Thursday, October 25, 2018

Granite, Montana Ghost Town

I knew that Bruce Gregory and Stephen Johnson would enjoy Granite, Montana based on my visit there in 2005 with my wife and our neighbors.  So, Granite was one of our destinations on our summer camping trip.

There was a silver bonanza in the 1880’s on Granite Mountain, and soon the mountaintop was packed with buildings.  The centerpiece was the magnificent Miner’s Union Hall, now a big brick ruin.  The elegant building once had a dance floor / auditorium, lodge room, office, library, and more.

Mae Werning’s house is down the street.  She was the watchman and last resident of Granite and died in 1969 at age 75.  Most houses now are just piles of lumber or overgrown rock foundations.

Granite Mills A and B together ran 80 stamps until the 1890’s.  In the 1950’s the buildings were intentionally burned for safety reasons, leaving these gigantic foundations.

Just down the road along the face of the mountain ruined structures of the Ruby Mine are on the verge of collapse.
Granite has some of the biggest ghost town structures we have found on our camping trips.  It is amazing to think about what it was like to live and work here more than a century ago.
I hope you enjoy these photos, but please be aware that they are copyrighted and can not be used for any purpose without permission and reasonable compensation.

Tuesday, October 2, 2018

Elkhorn, Montana Ghost Town

I am still trying to catch up on reviewing photos from our annual camping trip to Montana.  So, here are photos of Elkhorn, Montana, one of five ghost towns we visited in July.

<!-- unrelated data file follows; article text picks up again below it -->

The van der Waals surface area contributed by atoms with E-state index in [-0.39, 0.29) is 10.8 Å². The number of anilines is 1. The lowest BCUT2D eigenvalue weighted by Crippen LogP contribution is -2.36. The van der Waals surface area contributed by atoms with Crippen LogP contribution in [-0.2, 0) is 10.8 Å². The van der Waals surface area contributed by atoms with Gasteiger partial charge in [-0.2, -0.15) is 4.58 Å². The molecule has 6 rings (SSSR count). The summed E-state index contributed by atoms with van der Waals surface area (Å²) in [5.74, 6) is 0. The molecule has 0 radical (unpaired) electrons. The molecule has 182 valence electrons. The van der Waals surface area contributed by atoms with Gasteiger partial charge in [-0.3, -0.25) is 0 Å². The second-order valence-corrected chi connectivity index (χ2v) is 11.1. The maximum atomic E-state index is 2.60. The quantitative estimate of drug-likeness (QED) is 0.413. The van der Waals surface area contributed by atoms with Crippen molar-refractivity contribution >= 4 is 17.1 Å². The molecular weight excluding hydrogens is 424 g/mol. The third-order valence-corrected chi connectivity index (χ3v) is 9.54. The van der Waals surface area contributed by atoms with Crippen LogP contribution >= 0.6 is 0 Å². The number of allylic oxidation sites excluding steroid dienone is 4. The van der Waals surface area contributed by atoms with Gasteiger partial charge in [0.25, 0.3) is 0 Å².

This silver mining town was established in 1872 and had a peak population of about 2500.  Now the population is 10, but I’ll bet most of them are part time residents.

The big attraction for ghost town hunters is Gillian Hall (left) and the Fraternity Hall (right).  These buildings are now preserved as Montana’s smallest state park.

The National Register of Historic Places states that the Fraternity Hall (built in 1893) is perhaps the most photographed ghost town building in the United States and lists it as number 1 of 12 western structures that should be saved.  This room was used for dances, meetings, and theatrical shows.

Elkhorn is a mix of abandoned and restored buildings.

The beautiful cemetery is on a quiet isolated hillside.  A large number of children were buried there after a diphtheria epidemic in 1888 - 1889.

Mining relics and ruins are scattered around, but most are in areas posted “no trespassing”.  The mines opened and closed several times and were finally closed for good in 1937 after producing about $14 million of silver.  Except for the two Halls, most of the town is private property but can be photographed from the road.

Please be aware that these photos are copyrighted.  If you would like to use them for any reason, please contact me.  My fees are very reasonable, and often free for charitable purposes.